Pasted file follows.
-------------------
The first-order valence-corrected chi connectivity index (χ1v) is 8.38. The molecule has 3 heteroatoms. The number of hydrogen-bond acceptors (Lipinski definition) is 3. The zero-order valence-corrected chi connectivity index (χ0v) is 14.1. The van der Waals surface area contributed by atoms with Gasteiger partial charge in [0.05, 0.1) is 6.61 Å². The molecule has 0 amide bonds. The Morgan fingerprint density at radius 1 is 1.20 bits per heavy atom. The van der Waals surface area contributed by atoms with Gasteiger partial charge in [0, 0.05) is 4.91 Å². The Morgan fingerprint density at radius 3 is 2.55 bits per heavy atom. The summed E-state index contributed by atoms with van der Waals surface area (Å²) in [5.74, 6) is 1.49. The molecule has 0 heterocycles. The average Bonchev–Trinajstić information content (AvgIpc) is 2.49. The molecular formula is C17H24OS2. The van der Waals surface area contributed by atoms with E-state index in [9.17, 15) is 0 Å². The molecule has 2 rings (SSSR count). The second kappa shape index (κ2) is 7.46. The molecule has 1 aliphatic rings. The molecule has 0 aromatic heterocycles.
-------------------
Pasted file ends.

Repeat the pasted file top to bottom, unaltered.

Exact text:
The first-order valence-corrected chi connectivity index (χ1v) is 8.38. The molecule has 3 heteroatoms. The number of hydrogen-bond acceptors (Lipinski definition) is 3. The zero-order valence-corrected chi connectivity index (χ0v) is 14.1. The van der Waals surface area contributed by atoms with Gasteiger partial charge in [0.05, 0.1) is 6.61 Å². The molecule has 0 amide bonds. The Morgan fingerprint density at radius 1 is 1.20 bits per heavy atom. The van der Waals surface area contributed by atoms with Gasteiger partial charge in [0, 0.05) is 4.91 Å². The Morgan fingerprint density at radius 3 is 2.55 bits per heavy atom. The summed E-state index contributed by atoms with van der Waals surface area (Å²) in [5.74, 6) is 1.49. The molecule has 0 heterocycles. The average Bonchev–Trinajstić information content (AvgIpc) is 2.49. The molecular formula is C17H24OS2. The van der Waals surface area contributed by atoms with E-state index in [9.17, 15) is 0 Å². The molecule has 2 rings (SSSR count). The second kappa shape index (κ2) is 7.46. The molecule has 1 aliphatic rings. The molecule has 0 aromatic heterocycles.